Holding House

Note: All WP Saskatchewan Transcripts are edited for flow and readability.

(Narrator) If you had ever wondered who or what roamed Saskatchewan long before you did, this is the place you go to find out.

(John) “My name is John Snell. I’m head of exhibits and programming here at the Royal Saskatchewan Museum. The Royal Saskatchewan Museum is the provincial museum. We house First Nations collections. We also look at the archeology, the paleontology, the natural history, and human impacts on Saskatchewan, and how Saskatchewan fits with the rest of the world.”

“What we do is we collect and hold on to all the important history, natural history and cultural history of Saskatchewan. We put a lot of it on display and we also have a lot in our collections. So we’re the holding house of all things Saskatchewan.”

(Narrator) It has been operating for nearly 120 years. The Royal Sask Museum is the oldest provincial museum in the prairie provinces, and over 130,000 visitors step through the door each year.

(John) “So what we hope is people come in here… We’re not trying to give people a PhD, we’re trying to get people interested in Saskatchewan, and we do that through exhibits. We have interactive exhibits, we have amazing sculptures and paleontology finds and First Nations artifacts. So we’re hoping that people come in here, learn a bit more, and if we’re really lucky, they go out and try to discover more on their own.”

“Our exhibits are amazing. They’re so well done and you really get a lot of interest and impact from them. And a lot of that has to do with the artists that we call in to help us put these exhibits together.”

(Narrator) The museum has long focused on natural history and showcasing indigenous cultures that are native to the Saskatchewan area. But these days the museum is taking a closer look at something a little more avant garde. “The Anthropocene: The Human Era”, in a new exhibit they simply call “Home”.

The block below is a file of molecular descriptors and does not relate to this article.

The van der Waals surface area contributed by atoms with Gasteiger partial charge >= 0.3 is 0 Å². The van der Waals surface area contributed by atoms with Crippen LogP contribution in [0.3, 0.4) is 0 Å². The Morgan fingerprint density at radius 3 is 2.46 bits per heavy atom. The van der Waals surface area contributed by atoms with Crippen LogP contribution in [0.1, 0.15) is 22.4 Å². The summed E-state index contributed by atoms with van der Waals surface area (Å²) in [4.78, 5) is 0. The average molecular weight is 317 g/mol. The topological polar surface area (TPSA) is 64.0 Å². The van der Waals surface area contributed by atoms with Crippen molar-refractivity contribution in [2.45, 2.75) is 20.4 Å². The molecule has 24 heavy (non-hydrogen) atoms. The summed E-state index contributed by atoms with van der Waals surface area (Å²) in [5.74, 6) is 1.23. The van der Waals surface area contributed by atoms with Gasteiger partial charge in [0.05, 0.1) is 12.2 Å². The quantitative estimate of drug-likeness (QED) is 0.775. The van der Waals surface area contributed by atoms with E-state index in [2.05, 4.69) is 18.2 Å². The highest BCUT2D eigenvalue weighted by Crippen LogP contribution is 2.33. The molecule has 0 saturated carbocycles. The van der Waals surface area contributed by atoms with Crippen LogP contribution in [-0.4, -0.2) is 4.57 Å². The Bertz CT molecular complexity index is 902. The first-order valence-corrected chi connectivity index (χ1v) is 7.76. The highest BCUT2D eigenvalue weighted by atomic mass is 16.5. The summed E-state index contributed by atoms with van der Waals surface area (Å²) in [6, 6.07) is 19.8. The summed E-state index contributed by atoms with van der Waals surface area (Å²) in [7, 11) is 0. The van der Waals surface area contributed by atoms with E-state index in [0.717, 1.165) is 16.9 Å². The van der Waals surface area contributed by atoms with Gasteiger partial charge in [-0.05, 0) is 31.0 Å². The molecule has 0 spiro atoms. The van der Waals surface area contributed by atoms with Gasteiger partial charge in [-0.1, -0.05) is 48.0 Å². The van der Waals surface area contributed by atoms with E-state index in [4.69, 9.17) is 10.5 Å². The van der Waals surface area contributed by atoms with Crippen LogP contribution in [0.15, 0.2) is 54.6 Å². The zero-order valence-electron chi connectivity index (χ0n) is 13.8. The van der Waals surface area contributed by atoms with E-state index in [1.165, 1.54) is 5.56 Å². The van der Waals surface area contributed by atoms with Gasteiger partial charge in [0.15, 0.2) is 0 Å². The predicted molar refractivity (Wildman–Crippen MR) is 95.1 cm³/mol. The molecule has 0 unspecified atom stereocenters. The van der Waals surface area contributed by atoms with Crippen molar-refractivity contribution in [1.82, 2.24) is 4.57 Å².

(John) “So this is the home exhibit. The home exhibit is in English, French and Cree. The new exhibit looks at our most recent epoch, the Anthropocene. And this is the only epoch where humans have actually had a major impact on the environment. You know, we’re going through the sixth major extinction of the world right now, and that’s due to the Anthropocene. So one of the major extinctions that everyone knows about is the dinosaurs. They all died out like 65 million years ago when the meteorite hit. Yeah, dinosaurs are one of the things we recognize and we know they’re not around now. We’re doing the same to a lot of animals. A lot of ecosystems are really being destroyed, by what mankind’s doing.”

(Narrator) For decades, Scotty’s roar was the main attraction, or terror. But now, for both adults and kids alike, it’s all about the big blue marble.

(John) “We find some people just come in here and sit. They watch the blue marble go around. It’s kind of relaxing. It’s kind of magical. I mean, you can walk all the way around the globe and it just looks like it’s levitating there. It’s great, and it takes datasets from NASA, and NOAA, the National Oceanic and Atmospheric Administration. And so we have really recent datasets where we can show what’s happening on the globe in a global perspective. And we tell that story through a Saskatchewan lens.”

(John) “Those were the first two areas. The next area, talks about urbanization and the problems that urbanization has had on the globe and people in general.”

(Narrator) Saskatchewan’s story. Where we came from and now, where we are going.

(John) “And then the final area, we try to leave it with a sort of a happy note where we talk about how being at one with nature actually helps you get through all this difficulty. And maybe if we relate more to nature, we’ll do better things for ourselves and for the earth. It really offers an opportunity for us to look at what we’re doing to the world and how we might be able to change things. We’re all worried about climate change and inequalities of different nations, and so this gives us an opportunity to look at it and come up with our own ideas of where we should be going.”

(Narrator) If it’s been a few decades since Scotty chilled your bones, it might be time to let a new experience rattle your reality, at the Royal Sask Museum.

This WP Saskatchewan story features John Snell, Head of Programming and Exhibits at the Royal Saskatchewan Museum in Regina, Saskatchewan.

WP (Work & Play) Saskatchewan is a fund-raising production of the registered non-profit charitable Saskatchewan Safety Council (Charitable Registration Number: 11914-0382-RR). It serves the strategic priorities of the organization by creating community connections and provides a new platform upon which injury prevention messaging can be communicated.